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The stars come out at Camp Hollywood
Ability, age no hindrance at Arc of Effingham annual event
Campers enjoy the Pilot Club of Chatham Countys Brain Minders puppet show, teaching them safety tips to prevent brain injuries. - photo by Photo by Paul Floeckher

When Jeanie Driver first brought her autistic sons to the Arc of Effingham’s Camp Hollywood four years ago, she didn’t know what to expect.

In fact, she was so unsure how twins James and John would respond to the camp that she brought a therapist along to help look after them.

Four years later, James and John, now 12 years old, thrive at the camp. Along with younger brother, Austin, 7 and also autistic, the Driver boys play, communicate and cooperate well with the other campers and the camp leaders.

“It makes me happy,” Jeanie Driver said. “Anything that has to do with my boys and their progression just makes me happy.”

Driver said she first brought her sons to Camp Hollywood because, “Living in the middle of Effingham County, there is nothing around here during the summertime that has to do with special needs.”

That very challenge is what motivated Nina Dasher to start the camp eight years ago. She knew all about the challenges of caring for a child with multiple disabilities, her granddaughter Chelsea.

Dasher credits the school district with having “highly-qualified teachers” who do good work with special-needs children during the school year. However, she said she was “in tears every year,” frustrated by a lack of summer programs and activities for her Chelsea and other children with disabilities.

“Ninety-nine percent of the children in special education did not get the summer extended school year, because it costs more money,” Dasher said. “The school has to take money away from the (other) nine months in order to provide for the summer. They don’t have enough money in the first place, so they certainly don’t take it away for summer services.”

So Dasher began Camp Hollywood, a week-long camp offering physical activity along with art, music and drama. Each year’s camp has a fun theme, such as this year’s cowboy theme.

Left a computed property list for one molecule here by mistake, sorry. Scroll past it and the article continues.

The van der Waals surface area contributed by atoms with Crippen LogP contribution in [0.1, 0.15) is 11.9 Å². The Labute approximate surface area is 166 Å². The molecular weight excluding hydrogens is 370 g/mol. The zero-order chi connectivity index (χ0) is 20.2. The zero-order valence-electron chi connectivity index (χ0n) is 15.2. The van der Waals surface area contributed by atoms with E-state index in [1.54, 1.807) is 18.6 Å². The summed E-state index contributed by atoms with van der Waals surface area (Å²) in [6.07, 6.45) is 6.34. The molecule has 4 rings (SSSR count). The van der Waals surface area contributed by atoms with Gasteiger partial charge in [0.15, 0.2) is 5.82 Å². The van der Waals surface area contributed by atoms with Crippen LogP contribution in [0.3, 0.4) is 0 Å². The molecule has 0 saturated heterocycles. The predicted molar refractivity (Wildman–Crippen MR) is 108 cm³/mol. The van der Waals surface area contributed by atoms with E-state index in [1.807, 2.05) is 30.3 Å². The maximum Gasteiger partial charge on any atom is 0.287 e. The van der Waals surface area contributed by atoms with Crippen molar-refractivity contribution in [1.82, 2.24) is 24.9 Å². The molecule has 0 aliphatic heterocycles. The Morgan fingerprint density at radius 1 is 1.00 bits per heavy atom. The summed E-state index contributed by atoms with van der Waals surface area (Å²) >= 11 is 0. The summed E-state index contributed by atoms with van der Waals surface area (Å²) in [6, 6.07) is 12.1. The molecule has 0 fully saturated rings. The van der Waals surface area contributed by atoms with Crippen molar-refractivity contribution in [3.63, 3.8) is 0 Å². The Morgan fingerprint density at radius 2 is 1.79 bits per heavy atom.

“This is all about socialization,” Dasher said. “The way I decide if the camp has been a success or not is if the kids have had fun. And they all have had fun every year.”

Six-year-old Caleb Williams certainly was. Taking a quick break from playing with the other campers, Caleb walked to Dasher as she conducted her newspaper interview.

“I’m having fun here,” he announced completely unprompted, adding that his favorite part of the camp was “running around and around ‘til I get dizzy.”

Although special-needs children are the focus of the camp, it is also open to children without disabilities. Dasher prefers that more of the campers do not have disabilities, so they can serve as mentors to the other children.

“I stress to (all the children) on the first day that everybody is here to help. So they all find something they can do to help,” Dasher said.

One of this year’s young leaders was 9-year-old Jacob Curtis, who was attending the camp for the second time. While his mom, Tami Curtis, coordinated the singing and dancing activities, Jacob also played with and helped his fellow campers.

Jacob said he liked “interacting with everybody. You get to know people better and make new friends. It’s really fun.”

Mason Gideon, 13, also in his second year at Camp Hollywood, agreed that “helping out with other kids” is what he likes best about the camp. He shared his very personal reason for getting involved with the camp.

Mason said his father is in the Army and is currently on his second tour of duty in Afghanistan. During his first tour there last summer, Mason volunteered at Camp Hollywood.

“My mom was going through a hard time because my dad was in Afghanistan,” Mason said. “She said (volunteering at the camp) would make a big impact on our family because I would learn how to help other people.”

These are just some of “a lot of success stories” from the eight years of the camp, according to Dasher. She talked about a disabled girl who couldn’t sit up at age 2, but now, three years later, is walking without the assistance of a walker. And an autistic girl who refused to share with other campers and wouldn’t let other children into the ball pit of the play area has developed into a “social butterfly.”

“This is about relaxing in the summer and making friends,” Dasher said. “By the last day, (the campers) want it to keep going.”